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23 novembre 2004
M Simoes, représentant de la municipalité de Lisbonne
In the beginning of the last decade, the main road network was basically radial with an extremely insufficient capacity and flexibility to deal with a rapid increase of road traffic.
Even though Lisbon was a medium-sized town with 7 hundred thousand inhabitants, the car park grew from 2 hundred thousand vehicles, in ‘85, to 4 hundred thousands in nineteen ninety ; there were also 3 hundred eighty thousand cars entering daily into Lisbon and this traffic was increasing 36% each year.
The time spent daily in traffic congestions, the decrease of commercial speed for buses, the decrease of traffic safety and the fuel consumption represented a heavy charge for people living in Lisbon and for those living outside but working in the town.
On July ‘91 the Municipal Council approved a master plan for the next 10 years. Summarizing, that plan established :
First, the reinforcement of radial roads capacity, through :
Second, the completion of two inside ring-roads planned in the 60’s but never finished, in order to have a radial-concentric network.
- Third, the construction of car-parking areas, near the interfaces of railways, metro and bus stations in the periphery of Lisbon, at low prices for users, in order to create incentives for the use of public transports.
And, finally, the construction of under-soil car-parking zones inside the first and second rings, with prices increasing with the proximity of the down-town zone.
At nowadays prices, this plan implied an investment of 500 M Euros during 10 years ; around 100 M Euros concerned first priority actions.
At the same time, the Municipality had to construct 20 thousand new flats for squatters - a program established with the Government, subsidized at 50 % by the national budget, with a very strict completion time - and also had to construct an interception conveyance tunnel alongside the river - which meant 17 kms in an urban environment -, in order to finish Lisbon’s sewage system, also with a strict timetable, because 25% of the investment was financed by the FEDER.
So there were few financial means for the above mentioned road plan and the only solution was to get loans from the banking system. At that time there were legal restrictions, establishing that the debt service of each year couldn’t be higher than 20% of the total investment of the previous year - and that meant that the capacity to contract new loans depended, heavily, on the period of the loan and, of course, on the interest rate.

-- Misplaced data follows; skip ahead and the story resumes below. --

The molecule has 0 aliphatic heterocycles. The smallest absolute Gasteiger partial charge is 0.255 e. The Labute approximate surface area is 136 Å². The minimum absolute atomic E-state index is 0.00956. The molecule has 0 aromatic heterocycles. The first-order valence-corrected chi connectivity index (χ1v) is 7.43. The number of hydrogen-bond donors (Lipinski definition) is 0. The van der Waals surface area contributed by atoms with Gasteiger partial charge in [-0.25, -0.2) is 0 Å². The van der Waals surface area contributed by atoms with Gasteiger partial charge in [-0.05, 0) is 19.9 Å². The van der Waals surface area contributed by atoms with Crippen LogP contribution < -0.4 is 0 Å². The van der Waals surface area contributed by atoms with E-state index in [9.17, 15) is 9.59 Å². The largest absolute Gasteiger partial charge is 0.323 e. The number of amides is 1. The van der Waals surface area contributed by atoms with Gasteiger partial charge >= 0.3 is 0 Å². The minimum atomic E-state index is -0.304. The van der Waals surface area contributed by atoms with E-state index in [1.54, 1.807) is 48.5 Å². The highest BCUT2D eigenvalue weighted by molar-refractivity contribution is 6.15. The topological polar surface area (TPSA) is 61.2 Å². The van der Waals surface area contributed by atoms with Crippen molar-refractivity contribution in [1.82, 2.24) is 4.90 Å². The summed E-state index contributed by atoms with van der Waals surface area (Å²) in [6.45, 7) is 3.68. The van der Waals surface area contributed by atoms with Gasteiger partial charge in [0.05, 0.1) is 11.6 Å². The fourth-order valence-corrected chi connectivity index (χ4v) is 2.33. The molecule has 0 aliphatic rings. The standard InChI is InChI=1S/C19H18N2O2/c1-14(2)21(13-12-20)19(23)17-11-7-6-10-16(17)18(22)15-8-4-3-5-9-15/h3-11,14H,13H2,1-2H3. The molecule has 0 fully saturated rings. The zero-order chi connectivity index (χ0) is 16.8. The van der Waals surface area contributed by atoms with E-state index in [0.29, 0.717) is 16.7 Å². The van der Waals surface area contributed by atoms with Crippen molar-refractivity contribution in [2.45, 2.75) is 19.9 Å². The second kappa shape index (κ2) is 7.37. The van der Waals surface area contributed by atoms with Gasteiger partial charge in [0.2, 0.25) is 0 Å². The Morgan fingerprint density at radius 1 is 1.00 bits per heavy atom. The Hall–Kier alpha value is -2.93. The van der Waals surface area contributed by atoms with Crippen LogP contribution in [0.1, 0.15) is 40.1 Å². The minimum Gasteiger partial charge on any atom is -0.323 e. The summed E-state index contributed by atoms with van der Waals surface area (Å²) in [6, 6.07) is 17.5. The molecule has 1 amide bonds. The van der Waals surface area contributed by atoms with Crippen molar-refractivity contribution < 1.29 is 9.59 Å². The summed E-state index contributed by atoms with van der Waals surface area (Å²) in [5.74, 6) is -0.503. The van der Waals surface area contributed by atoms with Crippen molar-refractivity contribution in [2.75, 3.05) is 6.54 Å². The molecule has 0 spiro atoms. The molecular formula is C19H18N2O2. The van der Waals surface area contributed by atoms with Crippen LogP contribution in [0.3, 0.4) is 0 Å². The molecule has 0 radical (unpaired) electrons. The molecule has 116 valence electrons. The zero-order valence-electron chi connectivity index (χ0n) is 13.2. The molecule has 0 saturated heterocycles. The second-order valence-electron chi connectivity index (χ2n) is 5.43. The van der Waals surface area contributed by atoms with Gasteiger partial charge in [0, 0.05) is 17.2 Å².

In ‘91 it was quite impossible, for municipalities, to get long term loans, even with collateral. The maximum term we could get were 5 years and the interest rates offered were around 16% - with an inflation rate of 8%. So, we had no solution.
Mid ‘92 we contacted the EIB and we were able to get a first approval in the same year, after presenting and discussing our plan. Afterwards we had a visit of a team of experts, and we could establish a frame-work where :
first, the whole plan was considered a project and the individual works were considered subprojects ;
The contract had a final approval and was signed in June ‘93, so the whole process, including getting a guarantee from the Portuguese State, took us a little less than a year.
During the first half of the contract’s lifetime, things ran smoothly ; most of the projects were already completed and there was a complete change in the traffic situation in Lisbon. From my point of view, we were highly successful.
Finally, I would like to emphasize 2 points :
First, the availability and flexibility from the EIB to consider an extensive intervention as a sole project. This was particularly useful because most of the sub-projects didn’t have a sufficient dimension in order to be financed by the bank on an individual basis.
Second, the possibility to substitute sub-projects. This was very important, because, while developing works in an urban environment, it was very difficult to control timetables of : acquisitions of land, construction of new flats for people living in buildings that had to be demolished, public discussions on environmental impact, and most importantly, sometimes one had to wait for court decisions, on the mentioned issues.
Sur le Web : ECON Hearing with the European Investment Bank